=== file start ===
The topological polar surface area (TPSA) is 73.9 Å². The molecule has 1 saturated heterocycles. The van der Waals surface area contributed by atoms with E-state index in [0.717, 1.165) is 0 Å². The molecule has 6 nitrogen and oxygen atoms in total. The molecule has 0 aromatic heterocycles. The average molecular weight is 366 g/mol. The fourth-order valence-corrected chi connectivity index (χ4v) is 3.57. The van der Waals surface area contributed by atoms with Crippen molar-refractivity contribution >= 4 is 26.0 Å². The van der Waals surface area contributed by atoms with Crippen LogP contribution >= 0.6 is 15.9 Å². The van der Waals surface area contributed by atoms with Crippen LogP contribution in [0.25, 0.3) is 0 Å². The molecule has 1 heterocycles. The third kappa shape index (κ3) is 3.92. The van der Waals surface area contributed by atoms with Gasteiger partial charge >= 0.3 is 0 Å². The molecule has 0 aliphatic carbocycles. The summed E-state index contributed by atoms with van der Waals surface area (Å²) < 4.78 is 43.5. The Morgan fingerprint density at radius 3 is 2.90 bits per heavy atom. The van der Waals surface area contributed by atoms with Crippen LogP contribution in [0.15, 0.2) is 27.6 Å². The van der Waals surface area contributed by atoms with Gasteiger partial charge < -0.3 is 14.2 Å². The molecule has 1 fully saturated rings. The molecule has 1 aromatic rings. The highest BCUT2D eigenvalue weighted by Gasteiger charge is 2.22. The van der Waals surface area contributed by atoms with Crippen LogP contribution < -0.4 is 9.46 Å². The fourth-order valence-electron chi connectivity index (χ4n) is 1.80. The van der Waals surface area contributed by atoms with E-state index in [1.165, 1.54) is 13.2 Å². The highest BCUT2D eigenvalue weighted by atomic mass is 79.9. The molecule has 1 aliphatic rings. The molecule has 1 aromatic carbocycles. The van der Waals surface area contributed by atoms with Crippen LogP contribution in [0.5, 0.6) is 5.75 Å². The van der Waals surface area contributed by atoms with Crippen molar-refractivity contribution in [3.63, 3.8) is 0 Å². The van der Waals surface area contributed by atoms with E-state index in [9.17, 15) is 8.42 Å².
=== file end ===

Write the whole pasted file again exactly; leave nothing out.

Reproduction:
The topological polar surface area (TPSA) is 73.9 Å². The molecule has 1 saturated heterocycles. The van der Waals surface area contributed by atoms with E-state index in [0.717, 1.165) is 0 Å². The molecule has 6 nitrogen and oxygen atoms in total. The molecule has 0 aromatic heterocycles. The average molecular weight is 366 g/mol. The fourth-order valence-corrected chi connectivity index (χ4v) is 3.57. The van der Waals surface area contributed by atoms with Crippen molar-refractivity contribution >= 4 is 26.0 Å². The van der Waals surface area contributed by atoms with Crippen LogP contribution >= 0.6 is 15.9 Å². The van der Waals surface area contributed by atoms with Crippen LogP contribution in [0.25, 0.3) is 0 Å². The molecule has 1 heterocycles. The third kappa shape index (κ3) is 3.92. The van der Waals surface area contributed by atoms with Gasteiger partial charge >= 0.3 is 0 Å². The molecule has 0 aliphatic carbocycles. The summed E-state index contributed by atoms with van der Waals surface area (Å²) < 4.78 is 43.5. The Morgan fingerprint density at radius 3 is 2.90 bits per heavy atom. The van der Waals surface area contributed by atoms with Crippen LogP contribution in [0.15, 0.2) is 27.6 Å². The van der Waals surface area contributed by atoms with Gasteiger partial charge < -0.3 is 14.2 Å². The molecule has 1 fully saturated rings. The molecule has 1 aromatic rings. The highest BCUT2D eigenvalue weighted by Gasteiger charge is 2.22. The van der Waals surface area contributed by atoms with Crippen LogP contribution < -0.4 is 9.46 Å². The fourth-order valence-electron chi connectivity index (χ4n) is 1.80. The van der Waals surface area contributed by atoms with E-state index in [1.165, 1.54) is 13.2 Å². The highest BCUT2D eigenvalue weighted by atomic mass is 79.9. The molecule has 1 aliphatic rings. The molecule has 1 aromatic carbocycles. The van der Waals surface area contributed by atoms with Crippen LogP contribution in [0.5, 0.6) is 5.75 Å². The van der Waals surface area contributed by atoms with Crippen molar-refractivity contribution in [3.63, 3.8) is 0 Å². The van der Waals surface area contributed by atoms with E-state index in [9.17, 15) is 8.42 Å².